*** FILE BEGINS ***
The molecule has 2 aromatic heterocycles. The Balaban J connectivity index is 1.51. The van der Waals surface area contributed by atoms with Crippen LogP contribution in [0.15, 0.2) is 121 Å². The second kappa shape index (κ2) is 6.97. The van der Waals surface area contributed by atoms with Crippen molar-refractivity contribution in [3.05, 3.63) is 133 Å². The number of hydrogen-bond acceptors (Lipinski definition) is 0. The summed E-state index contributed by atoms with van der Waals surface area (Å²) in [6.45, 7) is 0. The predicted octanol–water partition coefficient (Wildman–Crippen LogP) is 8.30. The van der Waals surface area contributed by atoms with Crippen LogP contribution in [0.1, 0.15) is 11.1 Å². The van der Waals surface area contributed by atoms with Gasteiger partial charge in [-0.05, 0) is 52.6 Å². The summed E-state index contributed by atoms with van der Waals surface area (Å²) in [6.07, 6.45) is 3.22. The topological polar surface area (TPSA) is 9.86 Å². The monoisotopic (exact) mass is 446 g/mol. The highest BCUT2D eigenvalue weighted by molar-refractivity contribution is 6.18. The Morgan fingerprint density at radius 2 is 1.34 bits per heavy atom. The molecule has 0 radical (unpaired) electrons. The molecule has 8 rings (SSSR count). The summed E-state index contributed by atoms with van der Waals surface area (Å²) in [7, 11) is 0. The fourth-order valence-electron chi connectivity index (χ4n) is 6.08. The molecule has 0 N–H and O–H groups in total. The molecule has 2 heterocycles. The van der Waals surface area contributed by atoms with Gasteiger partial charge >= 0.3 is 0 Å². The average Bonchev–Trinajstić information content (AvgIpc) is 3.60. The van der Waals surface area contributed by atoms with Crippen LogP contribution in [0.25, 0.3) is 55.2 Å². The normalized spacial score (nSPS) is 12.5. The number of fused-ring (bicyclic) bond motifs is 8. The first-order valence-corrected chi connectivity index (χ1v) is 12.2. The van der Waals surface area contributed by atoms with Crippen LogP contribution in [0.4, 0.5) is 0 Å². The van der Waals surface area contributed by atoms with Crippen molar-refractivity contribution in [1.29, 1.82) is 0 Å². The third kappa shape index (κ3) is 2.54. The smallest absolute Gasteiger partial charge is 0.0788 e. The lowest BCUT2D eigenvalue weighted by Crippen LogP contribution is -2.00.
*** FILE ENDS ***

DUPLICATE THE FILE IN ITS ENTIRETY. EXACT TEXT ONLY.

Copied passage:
The molecule has 2 aromatic heterocycles. The Balaban J connectivity index is 1.51. The van der Waals surface area contributed by atoms with Crippen LogP contribution in [0.15, 0.2) is 121 Å². The second kappa shape index (κ2) is 6.97. The van der Waals surface area contributed by atoms with Crippen molar-refractivity contribution in [3.05, 3.63) is 133 Å². The number of hydrogen-bond acceptors (Lipinski definition) is 0. The summed E-state index contributed by atoms with van der Waals surface area (Å²) in [6.45, 7) is 0. The predicted octanol–water partition coefficient (Wildman–Crippen LogP) is 8.30. The van der Waals surface area contributed by atoms with Crippen LogP contribution in [0.1, 0.15) is 11.1 Å². The van der Waals surface area contributed by atoms with Gasteiger partial charge in [-0.05, 0) is 52.6 Å². The summed E-state index contributed by atoms with van der Waals surface area (Å²) in [6.07, 6.45) is 3.22. The topological polar surface area (TPSA) is 9.86 Å². The monoisotopic (exact) mass is 446 g/mol. The highest BCUT2D eigenvalue weighted by molar-refractivity contribution is 6.18. The Morgan fingerprint density at radius 2 is 1.34 bits per heavy atom. The molecule has 0 radical (unpaired) electrons. The molecule has 8 rings (SSSR count). The summed E-state index contributed by atoms with van der Waals surface area (Å²) in [7, 11) is 0. The fourth-order valence-electron chi connectivity index (χ4n) is 6.08. The molecule has 0 N–H and O–H groups in total. The molecule has 2 heterocycles. The van der Waals surface area contributed by atoms with Gasteiger partial charge >= 0.3 is 0 Å². The average Bonchev–Trinajstić information content (AvgIpc) is 3.60. The van der Waals surface area contributed by atoms with Crippen LogP contribution in [0.25, 0.3) is 55.2 Å². The normalized spacial score (nSPS) is 12.5. The number of fused-ring (bicyclic) bond motifs is 8. The first-order valence-corrected chi connectivity index (χ1v) is 12.2. The van der Waals surface area contributed by atoms with Crippen LogP contribution in [0.4, 0.5) is 0 Å². The van der Waals surface area contributed by atoms with Crippen molar-refractivity contribution in [1.29, 1.82) is 0 Å². The third kappa shape index (κ3) is 2.54. The smallest absolute Gasteiger partial charge is 0.0788 e. The lowest BCUT2D eigenvalue weighted by Crippen LogP contribution is -2.00.